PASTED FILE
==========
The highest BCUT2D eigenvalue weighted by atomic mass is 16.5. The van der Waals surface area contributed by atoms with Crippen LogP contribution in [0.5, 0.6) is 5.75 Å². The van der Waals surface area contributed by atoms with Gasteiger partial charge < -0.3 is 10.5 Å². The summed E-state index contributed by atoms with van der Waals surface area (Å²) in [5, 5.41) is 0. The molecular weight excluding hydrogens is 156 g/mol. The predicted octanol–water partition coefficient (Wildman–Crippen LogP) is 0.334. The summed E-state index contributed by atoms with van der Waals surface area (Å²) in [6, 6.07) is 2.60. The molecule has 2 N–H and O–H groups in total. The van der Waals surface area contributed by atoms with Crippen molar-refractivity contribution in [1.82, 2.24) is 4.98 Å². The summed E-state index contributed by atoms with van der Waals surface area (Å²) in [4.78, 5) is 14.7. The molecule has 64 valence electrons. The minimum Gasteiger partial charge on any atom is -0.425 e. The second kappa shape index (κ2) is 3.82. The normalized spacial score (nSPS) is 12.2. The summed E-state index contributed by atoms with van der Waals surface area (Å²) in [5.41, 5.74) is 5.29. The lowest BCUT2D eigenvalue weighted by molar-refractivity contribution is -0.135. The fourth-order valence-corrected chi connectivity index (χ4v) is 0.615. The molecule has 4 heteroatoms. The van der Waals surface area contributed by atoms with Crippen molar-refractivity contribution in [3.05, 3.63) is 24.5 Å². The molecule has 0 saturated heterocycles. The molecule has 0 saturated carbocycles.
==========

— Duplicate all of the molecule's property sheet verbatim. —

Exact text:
The highest BCUT2D eigenvalue weighted by atomic mass is 16.5. The van der Waals surface area contributed by atoms with Crippen LogP contribution in [0.5, 0.6) is 5.75 Å². The van der Waals surface area contributed by atoms with Gasteiger partial charge < -0.3 is 10.5 Å². The summed E-state index contributed by atoms with van der Waals surface area (Å²) in [5, 5.41) is 0. The molecular weight excluding hydrogens is 156 g/mol. The predicted octanol–water partition coefficient (Wildman–Crippen LogP) is 0.334. The summed E-state index contributed by atoms with van der Waals surface area (Å²) in [6, 6.07) is 2.60. The molecule has 2 N–H and O–H groups in total. The van der Waals surface area contributed by atoms with Crippen molar-refractivity contribution in [1.82, 2.24) is 4.98 Å². The summed E-state index contributed by atoms with van der Waals surface area (Å²) in [4.78, 5) is 14.7. The molecule has 64 valence electrons. The minimum Gasteiger partial charge on any atom is -0.425 e. The second kappa shape index (κ2) is 3.82. The normalized spacial score (nSPS) is 12.2. The summed E-state index contributed by atoms with van der Waals surface area (Å²) in [5.41, 5.74) is 5.29. The lowest BCUT2D eigenvalue weighted by molar-refractivity contribution is -0.135. The fourth-order valence-corrected chi connectivity index (χ4v) is 0.615. The molecule has 4 heteroatoms. The van der Waals surface area contributed by atoms with Crippen molar-refractivity contribution in [3.05, 3.63) is 24.5 Å². The molecule has 0 saturated heterocycles. The molecule has 0 saturated carbocycles.